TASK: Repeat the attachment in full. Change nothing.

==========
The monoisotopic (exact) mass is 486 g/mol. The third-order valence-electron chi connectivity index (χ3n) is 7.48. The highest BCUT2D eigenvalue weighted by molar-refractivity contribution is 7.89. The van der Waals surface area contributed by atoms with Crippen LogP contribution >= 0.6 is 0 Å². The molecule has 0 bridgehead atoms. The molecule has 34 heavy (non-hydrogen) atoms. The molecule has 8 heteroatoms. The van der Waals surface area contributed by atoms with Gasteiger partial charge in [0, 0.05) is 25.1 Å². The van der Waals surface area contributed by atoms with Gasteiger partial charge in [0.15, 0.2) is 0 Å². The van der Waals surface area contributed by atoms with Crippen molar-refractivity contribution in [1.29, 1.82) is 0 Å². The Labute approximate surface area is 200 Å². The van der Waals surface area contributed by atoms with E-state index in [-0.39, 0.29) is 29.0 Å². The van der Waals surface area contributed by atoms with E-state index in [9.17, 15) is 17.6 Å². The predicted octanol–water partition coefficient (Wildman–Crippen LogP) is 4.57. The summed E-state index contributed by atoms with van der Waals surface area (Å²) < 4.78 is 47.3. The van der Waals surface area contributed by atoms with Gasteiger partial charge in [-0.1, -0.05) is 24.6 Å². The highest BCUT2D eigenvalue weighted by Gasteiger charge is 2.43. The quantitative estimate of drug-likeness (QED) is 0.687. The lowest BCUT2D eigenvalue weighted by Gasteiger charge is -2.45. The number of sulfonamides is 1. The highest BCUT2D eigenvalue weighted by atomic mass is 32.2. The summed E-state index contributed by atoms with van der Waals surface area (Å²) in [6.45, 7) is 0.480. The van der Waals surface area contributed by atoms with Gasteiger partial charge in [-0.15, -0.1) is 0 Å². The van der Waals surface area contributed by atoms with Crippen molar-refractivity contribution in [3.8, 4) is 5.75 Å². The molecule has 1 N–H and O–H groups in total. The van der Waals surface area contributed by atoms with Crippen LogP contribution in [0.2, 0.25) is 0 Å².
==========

The monoisotopic (exact) mass is 486 g/mol. The third-order valence-electron chi connectivity index (χ3n) is 7.48. The highest BCUT2D eigenvalue weighted by molar-refractivity contribution is 7.89. The van der Waals surface area contributed by atoms with Crippen LogP contribution >= 0.6 is 0 Å². The molecule has 0 bridgehead atoms. The molecule has 34 heavy (non-hydrogen) atoms. The molecule has 8 heteroatoms. The van der Waals surface area contributed by atoms with Gasteiger partial charge in [0, 0.05) is 25.1 Å². The van der Waals surface area contributed by atoms with Gasteiger partial charge in [0.15, 0.2) is 0 Å². The van der Waals surface area contributed by atoms with Crippen molar-refractivity contribution in [1.29, 1.82) is 0 Å². The Labute approximate surface area is 200 Å². The van der Waals surface area contributed by atoms with E-state index in [-0.39, 0.29) is 29.0 Å². The van der Waals surface area contributed by atoms with E-state index in [9.17, 15) is 17.6 Å². The predicted octanol–water partition coefficient (Wildman–Crippen LogP) is 4.57. The summed E-state index contributed by atoms with van der Waals surface area (Å²) < 4.78 is 47.3. The van der Waals surface area contributed by atoms with Gasteiger partial charge in [-0.1, -0.05) is 24.6 Å². The highest BCUT2D eigenvalue weighted by Gasteiger charge is 2.43. The quantitative estimate of drug-likeness (QED) is 0.687. The lowest BCUT2D eigenvalue weighted by Gasteiger charge is -2.45. The number of sulfonamides is 1. The highest BCUT2D eigenvalue weighted by atomic mass is 32.2. The summed E-state index contributed by atoms with van der Waals surface area (Å²) in [6.45, 7) is 0.480. The van der Waals surface area contributed by atoms with Gasteiger partial charge in [-0.15, -0.1) is 0 Å². The van der Waals surface area contributed by atoms with Crippen molar-refractivity contribution in [3.8, 4) is 5.75 Å². The molecule has 1 N–H and O–H groups in total. The van der Waals surface area contributed by atoms with Crippen LogP contribution in [0.2, 0.25) is 0 Å².